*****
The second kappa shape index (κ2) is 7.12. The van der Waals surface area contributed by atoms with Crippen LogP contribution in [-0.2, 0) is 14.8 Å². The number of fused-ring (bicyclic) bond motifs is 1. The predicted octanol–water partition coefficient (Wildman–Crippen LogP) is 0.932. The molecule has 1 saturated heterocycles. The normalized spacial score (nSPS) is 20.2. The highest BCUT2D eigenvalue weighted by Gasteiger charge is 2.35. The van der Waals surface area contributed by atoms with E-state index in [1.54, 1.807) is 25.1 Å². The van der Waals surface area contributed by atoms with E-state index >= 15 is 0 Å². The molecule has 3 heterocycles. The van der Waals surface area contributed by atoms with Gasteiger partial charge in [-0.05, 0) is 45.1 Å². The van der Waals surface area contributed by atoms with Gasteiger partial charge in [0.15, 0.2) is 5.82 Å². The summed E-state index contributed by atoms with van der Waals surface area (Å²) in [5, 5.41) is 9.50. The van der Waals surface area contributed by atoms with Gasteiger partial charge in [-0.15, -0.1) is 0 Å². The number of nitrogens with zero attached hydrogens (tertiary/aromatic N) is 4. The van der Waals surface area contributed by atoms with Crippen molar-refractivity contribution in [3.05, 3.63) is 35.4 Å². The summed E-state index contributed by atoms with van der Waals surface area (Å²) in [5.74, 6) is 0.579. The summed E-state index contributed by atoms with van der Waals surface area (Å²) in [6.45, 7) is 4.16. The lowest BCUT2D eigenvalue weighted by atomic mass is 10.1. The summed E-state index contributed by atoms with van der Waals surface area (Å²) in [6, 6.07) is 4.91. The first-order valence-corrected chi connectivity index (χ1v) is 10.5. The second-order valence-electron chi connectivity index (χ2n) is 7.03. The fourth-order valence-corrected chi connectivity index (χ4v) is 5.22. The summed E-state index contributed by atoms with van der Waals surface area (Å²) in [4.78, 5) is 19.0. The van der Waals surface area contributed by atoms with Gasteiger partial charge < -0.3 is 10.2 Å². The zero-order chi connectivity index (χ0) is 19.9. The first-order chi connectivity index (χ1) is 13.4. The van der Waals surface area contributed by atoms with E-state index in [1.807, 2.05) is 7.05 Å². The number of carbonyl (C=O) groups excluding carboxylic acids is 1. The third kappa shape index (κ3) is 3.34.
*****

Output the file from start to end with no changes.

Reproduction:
The second kappa shape index (κ2) is 7.12. The van der Waals surface area contributed by atoms with Crippen LogP contribution in [-0.2, 0) is 14.8 Å². The number of fused-ring (bicyclic) bond motifs is 1. The predicted octanol–water partition coefficient (Wildman–Crippen LogP) is 0.932. The molecule has 1 saturated heterocycles. The normalized spacial score (nSPS) is 20.2. The highest BCUT2D eigenvalue weighted by Gasteiger charge is 2.35. The van der Waals surface area contributed by atoms with E-state index in [1.54, 1.807) is 25.1 Å². The van der Waals surface area contributed by atoms with E-state index >= 15 is 0 Å². The molecule has 3 heterocycles. The van der Waals surface area contributed by atoms with Gasteiger partial charge in [-0.05, 0) is 45.1 Å². The van der Waals surface area contributed by atoms with Gasteiger partial charge in [0.15, 0.2) is 5.82 Å². The summed E-state index contributed by atoms with van der Waals surface area (Å²) in [5, 5.41) is 9.50. The van der Waals surface area contributed by atoms with Gasteiger partial charge in [-0.15, -0.1) is 0 Å². The number of nitrogens with zero attached hydrogens (tertiary/aromatic N) is 4. The van der Waals surface area contributed by atoms with Crippen molar-refractivity contribution in [3.05, 3.63) is 35.4 Å². The summed E-state index contributed by atoms with van der Waals surface area (Å²) in [5.74, 6) is 0.579. The summed E-state index contributed by atoms with van der Waals surface area (Å²) in [6.45, 7) is 4.16. The lowest BCUT2D eigenvalue weighted by atomic mass is 10.1. The summed E-state index contributed by atoms with van der Waals surface area (Å²) in [6, 6.07) is 4.91. The first-order valence-corrected chi connectivity index (χ1v) is 10.5. The second-order valence-electron chi connectivity index (χ2n) is 7.03. The fourth-order valence-corrected chi connectivity index (χ4v) is 5.22. The summed E-state index contributed by atoms with van der Waals surface area (Å²) in [4.78, 5) is 19.0. The van der Waals surface area contributed by atoms with Gasteiger partial charge < -0.3 is 10.2 Å². The zero-order chi connectivity index (χ0) is 19.9. The first-order chi connectivity index (χ1) is 13.4. The van der Waals surface area contributed by atoms with E-state index in [1.807, 2.05) is 7.05 Å². The number of carbonyl (C=O) groups excluding carboxylic acids is 1. The third kappa shape index (κ3) is 3.34.